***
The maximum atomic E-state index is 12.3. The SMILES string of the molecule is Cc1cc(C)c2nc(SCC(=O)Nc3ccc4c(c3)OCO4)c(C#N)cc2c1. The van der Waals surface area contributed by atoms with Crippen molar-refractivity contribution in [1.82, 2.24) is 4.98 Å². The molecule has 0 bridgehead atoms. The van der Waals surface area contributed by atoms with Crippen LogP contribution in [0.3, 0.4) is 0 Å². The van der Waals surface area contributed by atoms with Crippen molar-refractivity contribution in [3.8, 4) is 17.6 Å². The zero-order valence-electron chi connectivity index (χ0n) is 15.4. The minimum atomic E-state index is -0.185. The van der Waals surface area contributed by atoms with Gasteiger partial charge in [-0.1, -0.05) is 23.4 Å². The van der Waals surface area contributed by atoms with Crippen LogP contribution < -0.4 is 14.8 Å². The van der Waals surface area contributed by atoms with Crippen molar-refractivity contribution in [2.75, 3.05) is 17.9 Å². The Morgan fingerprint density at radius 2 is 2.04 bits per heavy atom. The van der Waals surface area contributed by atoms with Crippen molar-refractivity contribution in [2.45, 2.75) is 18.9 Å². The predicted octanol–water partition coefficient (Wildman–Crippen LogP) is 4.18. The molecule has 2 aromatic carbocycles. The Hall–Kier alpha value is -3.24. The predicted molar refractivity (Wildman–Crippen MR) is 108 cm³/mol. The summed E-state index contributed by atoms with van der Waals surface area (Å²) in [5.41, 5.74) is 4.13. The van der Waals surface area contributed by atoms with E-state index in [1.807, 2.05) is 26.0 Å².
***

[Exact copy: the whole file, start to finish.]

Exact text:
The maximum atomic E-state index is 12.3. The SMILES string of the molecule is Cc1cc(C)c2nc(SCC(=O)Nc3ccc4c(c3)OCO4)c(C#N)cc2c1. The van der Waals surface area contributed by atoms with Crippen molar-refractivity contribution in [1.82, 2.24) is 4.98 Å². The molecule has 0 bridgehead atoms. The van der Waals surface area contributed by atoms with Crippen LogP contribution in [0.3, 0.4) is 0 Å². The van der Waals surface area contributed by atoms with Crippen molar-refractivity contribution in [3.8, 4) is 17.6 Å². The zero-order valence-electron chi connectivity index (χ0n) is 15.4. The minimum atomic E-state index is -0.185. The van der Waals surface area contributed by atoms with Gasteiger partial charge in [-0.1, -0.05) is 23.4 Å². The van der Waals surface area contributed by atoms with Crippen LogP contribution < -0.4 is 14.8 Å². The van der Waals surface area contributed by atoms with Crippen molar-refractivity contribution in [2.75, 3.05) is 17.9 Å². The Morgan fingerprint density at radius 2 is 2.04 bits per heavy atom. The van der Waals surface area contributed by atoms with Crippen molar-refractivity contribution in [2.45, 2.75) is 18.9 Å². The predicted octanol–water partition coefficient (Wildman–Crippen LogP) is 4.18. The molecule has 2 aromatic carbocycles. The Hall–Kier alpha value is -3.24. The predicted molar refractivity (Wildman–Crippen MR) is 108 cm³/mol. The summed E-state index contributed by atoms with van der Waals surface area (Å²) in [5.41, 5.74) is 4.13. The van der Waals surface area contributed by atoms with E-state index in [1.807, 2.05) is 26.0 Å².